There’s something to be said about tradition.
For one, I never thought my family recipes would share a common thread with friends in Texas, over 2000 miles away from where I’m from in Canada. Turns out at least one person here knows what Yorkshire Pudding is and how to serve it. That is to say, with a proper roast beef and brown gravy made from pan drippings.
I treated my friends to a Canadian dinner, including Yorkshire, roast beef with carrots and mushrooms, corn on the cob, a fresh cucumber salad, rye caraway bread, and rhubarb crisp with vanilla ice cream for dessert! Sadly I didn’t take dish-by-dish photos, my guests were not the food blogger sort and probably would have looked at me funny, plus it kind of detracts from the ambiance of dinner (I can sympathize with some chefs who do not allow photos to be taken in their restaurants).
However, having the kids run around doesn’t affect dinner parties AT ALL. (Insert sarcastic grin here)
I did snag a couple photos, the table setting and dessert.
Rhubarb grew like weeds at my childhood home, a small farm outside of Westlock, AB. Tradition to me means meat and veggie dinners, growing enough produce to last several months into the harsh winter, canning tomatoes, baking bread, taking cookies to the wheat fields and flagging down my father for their delivery, stealing sips of his coffee from a thermos, Indian Summers, skating on the frozen dugout, and the absolute quiet of my soul knowing I was in a safe place with my family. It’s amazing what a few traditional recipes can conjure up inside of you. New traditions will be added and some of the old will be amended to fit this fast-paced modern life. But sometimes you have to take the time to do things right and pass along that knowledge and love. I’ve always wanted to cook for people, do I have the heart of a chef? Or a Grandmother who stuffs you to the brim with her traditional dishes and treats, with an extra serving for the road in case you didn’t get your fill (and you never did)?
I wish this dinner was shared with my family, tucked away in a quiet farm-house in the middle of nowhere. Instead, I opened my home and heart to friends who are becoming a part of the family. And I stuffed them to the brim. They were as happy to eat my food as I was to host them. It certainly won’t be the last time.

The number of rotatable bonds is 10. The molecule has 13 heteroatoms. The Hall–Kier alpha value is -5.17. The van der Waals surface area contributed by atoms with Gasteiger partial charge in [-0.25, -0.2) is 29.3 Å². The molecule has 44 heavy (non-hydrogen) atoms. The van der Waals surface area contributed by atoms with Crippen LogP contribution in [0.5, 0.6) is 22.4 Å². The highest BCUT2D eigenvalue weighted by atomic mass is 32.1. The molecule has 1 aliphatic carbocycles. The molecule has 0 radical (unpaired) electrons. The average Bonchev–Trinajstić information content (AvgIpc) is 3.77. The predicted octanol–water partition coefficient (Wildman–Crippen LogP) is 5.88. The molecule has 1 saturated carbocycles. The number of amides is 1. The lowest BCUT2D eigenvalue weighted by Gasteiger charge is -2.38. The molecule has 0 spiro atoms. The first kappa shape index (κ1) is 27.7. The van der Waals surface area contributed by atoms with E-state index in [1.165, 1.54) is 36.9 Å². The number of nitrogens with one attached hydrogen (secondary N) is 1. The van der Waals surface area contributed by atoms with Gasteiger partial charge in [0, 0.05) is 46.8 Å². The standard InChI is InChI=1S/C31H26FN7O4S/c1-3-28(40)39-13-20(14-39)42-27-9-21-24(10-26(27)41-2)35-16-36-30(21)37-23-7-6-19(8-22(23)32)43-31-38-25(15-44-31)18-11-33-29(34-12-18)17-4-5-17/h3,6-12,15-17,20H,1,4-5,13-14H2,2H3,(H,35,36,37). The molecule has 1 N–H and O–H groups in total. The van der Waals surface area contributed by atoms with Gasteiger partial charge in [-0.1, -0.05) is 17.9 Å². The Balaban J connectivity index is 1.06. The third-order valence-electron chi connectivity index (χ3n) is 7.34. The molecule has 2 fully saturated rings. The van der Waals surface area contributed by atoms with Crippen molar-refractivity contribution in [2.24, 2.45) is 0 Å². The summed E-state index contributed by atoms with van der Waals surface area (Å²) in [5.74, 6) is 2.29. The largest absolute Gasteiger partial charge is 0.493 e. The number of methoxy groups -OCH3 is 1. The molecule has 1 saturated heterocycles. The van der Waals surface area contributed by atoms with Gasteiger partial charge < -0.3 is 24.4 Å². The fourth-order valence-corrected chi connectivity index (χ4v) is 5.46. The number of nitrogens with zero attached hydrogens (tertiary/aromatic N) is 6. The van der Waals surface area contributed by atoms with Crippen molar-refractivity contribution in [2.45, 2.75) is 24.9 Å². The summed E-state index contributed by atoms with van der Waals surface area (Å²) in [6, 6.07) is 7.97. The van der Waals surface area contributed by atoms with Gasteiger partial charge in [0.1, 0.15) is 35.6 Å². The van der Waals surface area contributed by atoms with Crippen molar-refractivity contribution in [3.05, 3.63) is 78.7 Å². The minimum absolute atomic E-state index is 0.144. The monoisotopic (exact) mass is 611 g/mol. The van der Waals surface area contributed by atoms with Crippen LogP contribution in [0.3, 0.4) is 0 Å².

This dessert is one that can be made by sight/feel/smell and doesn’t need much measuring, I’ll give you a guide:
In a baking dish mix the following:
- 3 stalks fresh rhubarb, trimmed of all leaves, diced
- 1 Green Apple, peeled and diced
- 1/4 teaspoon cinnamon, recommend freshly ground for Savory Spice Shop
- 1 teaspoon tapioca starch
- 1 cup sugar
In a separate bowl combine:
- 1 1/2 to 1 3/4 cup rolled oats
- 2 – 4 tablespoons butter cut into cubes, room temperature
- 1/4 cup light brown sugar
- 1/4 teaspoon cinnamon
- a pinch of salt
- 1 tablespoon agave nectar
The oats should be distributed well with the other ingredients, it may be a bit clumpy and that’s perfect. It will bake on top like granola chunks.
Sprinkle the oat topping over the rhubarb and apple filling. Do not press flat. Bake at 350 F for at least 45 minutes or until the top is golden and crispy with the filling bubbling around the edge.
The crisp is best served the day you bake it as the oats absorb the juices of the rhubarb quite quickly. I recommend letting it cool to room temperature, maybe 90 degrees, then serving it with vanilla ice cream.